21Then Peter came to Him and said, “Lord, how often shall my brother sin against me, and I forgive him? Up to seven times?”
22Jesus said to him, “I do not say to you, up to seven times, but up to seventy times seven.
Four-hundred-and-ninety times? Seriously?!
It’s got to be a joke, right? Surely Jesus cannot possibly mean this literally? Maybe, as some translations and/or alternate readings say, it really is only seventy…
Uhmm… not sure that really helps that much. Seventy times is an awful lot of forgiveness, isn’t it? I mean, for me to forgive one person seventy times?! Multiply that by all the people in my life on a regular and/or permanent basis and that seems like an impossible teaching.
At least a couple of things come to mind, though, and I think they matter. One is that the grace of forgiving is something that the Holy Spirit empowers us to do; we do not have to rely on human strength alone. Yes, we have to make a choice, but God supplies grace for those tough choices.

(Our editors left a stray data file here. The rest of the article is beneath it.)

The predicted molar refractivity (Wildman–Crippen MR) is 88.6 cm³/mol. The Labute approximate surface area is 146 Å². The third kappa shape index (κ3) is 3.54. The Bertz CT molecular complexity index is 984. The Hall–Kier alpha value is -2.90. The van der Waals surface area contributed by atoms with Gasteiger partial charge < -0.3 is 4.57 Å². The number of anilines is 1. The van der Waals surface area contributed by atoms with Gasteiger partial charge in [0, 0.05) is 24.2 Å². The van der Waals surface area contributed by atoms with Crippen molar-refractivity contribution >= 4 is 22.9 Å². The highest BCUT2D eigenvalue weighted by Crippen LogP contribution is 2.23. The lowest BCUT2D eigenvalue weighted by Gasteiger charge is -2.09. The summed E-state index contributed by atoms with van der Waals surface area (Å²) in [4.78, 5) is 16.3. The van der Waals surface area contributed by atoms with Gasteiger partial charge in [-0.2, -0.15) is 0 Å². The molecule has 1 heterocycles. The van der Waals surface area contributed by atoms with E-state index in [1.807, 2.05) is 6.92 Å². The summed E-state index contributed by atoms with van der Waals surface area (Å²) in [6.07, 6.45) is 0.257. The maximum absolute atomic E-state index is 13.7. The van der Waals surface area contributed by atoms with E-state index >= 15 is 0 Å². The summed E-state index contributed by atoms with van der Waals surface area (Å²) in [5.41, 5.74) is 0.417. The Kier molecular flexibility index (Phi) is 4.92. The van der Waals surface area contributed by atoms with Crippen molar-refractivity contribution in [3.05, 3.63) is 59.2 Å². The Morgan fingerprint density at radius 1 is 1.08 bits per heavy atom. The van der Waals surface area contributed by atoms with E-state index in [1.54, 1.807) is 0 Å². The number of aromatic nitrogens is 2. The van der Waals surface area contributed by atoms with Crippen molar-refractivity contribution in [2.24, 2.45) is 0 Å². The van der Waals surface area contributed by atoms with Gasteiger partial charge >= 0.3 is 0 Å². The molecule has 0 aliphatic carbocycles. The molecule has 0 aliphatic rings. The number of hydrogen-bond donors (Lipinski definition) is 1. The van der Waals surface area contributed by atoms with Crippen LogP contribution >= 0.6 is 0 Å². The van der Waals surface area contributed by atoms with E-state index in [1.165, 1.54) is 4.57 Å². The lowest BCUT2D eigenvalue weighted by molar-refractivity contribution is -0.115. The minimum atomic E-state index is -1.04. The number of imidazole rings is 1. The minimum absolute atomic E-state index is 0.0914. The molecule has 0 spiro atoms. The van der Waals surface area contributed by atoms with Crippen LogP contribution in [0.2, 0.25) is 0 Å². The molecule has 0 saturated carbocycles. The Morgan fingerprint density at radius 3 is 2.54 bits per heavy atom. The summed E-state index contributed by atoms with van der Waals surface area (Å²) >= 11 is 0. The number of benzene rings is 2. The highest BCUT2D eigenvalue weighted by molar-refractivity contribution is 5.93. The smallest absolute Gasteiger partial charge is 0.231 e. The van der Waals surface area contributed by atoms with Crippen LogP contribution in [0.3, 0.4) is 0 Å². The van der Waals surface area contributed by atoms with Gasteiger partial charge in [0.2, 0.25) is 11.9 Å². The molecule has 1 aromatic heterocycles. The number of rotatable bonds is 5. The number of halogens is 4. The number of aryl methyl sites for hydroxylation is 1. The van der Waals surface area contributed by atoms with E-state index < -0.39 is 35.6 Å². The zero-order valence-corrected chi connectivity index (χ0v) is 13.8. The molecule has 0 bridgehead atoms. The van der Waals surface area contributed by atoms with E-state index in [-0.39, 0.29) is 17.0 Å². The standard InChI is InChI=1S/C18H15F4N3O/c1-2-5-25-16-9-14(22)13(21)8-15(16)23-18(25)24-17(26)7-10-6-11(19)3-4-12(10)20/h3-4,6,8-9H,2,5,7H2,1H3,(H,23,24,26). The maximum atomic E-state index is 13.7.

Another thing is that the more we practice it, the easier it gets. The more we refuse to do it, the tougher it gets.
In addition, forgiveness can actually be one of the most selfish things we do; it actually benefits us by giving us true freedom. No one who is angry with someone else or carries a grudge against them experiences a truly liberated life. They are chained to that person with bonds that cripple and torture.
Finally, and I realize that I have doubled that “couple of things,” is that either we believe in and practice forgiveness or we don’t. A forgiving heart doesn’t bother keeping count; it just forgives. Such a heart readily adopts, emulates, and models itself after God’s own heart.
After all, do we really want God keeping count on our sins? And if we want God’s forgiveness to continually wash over us like a healing stream, it seems that we should offer more than a trickling faucet to other humans.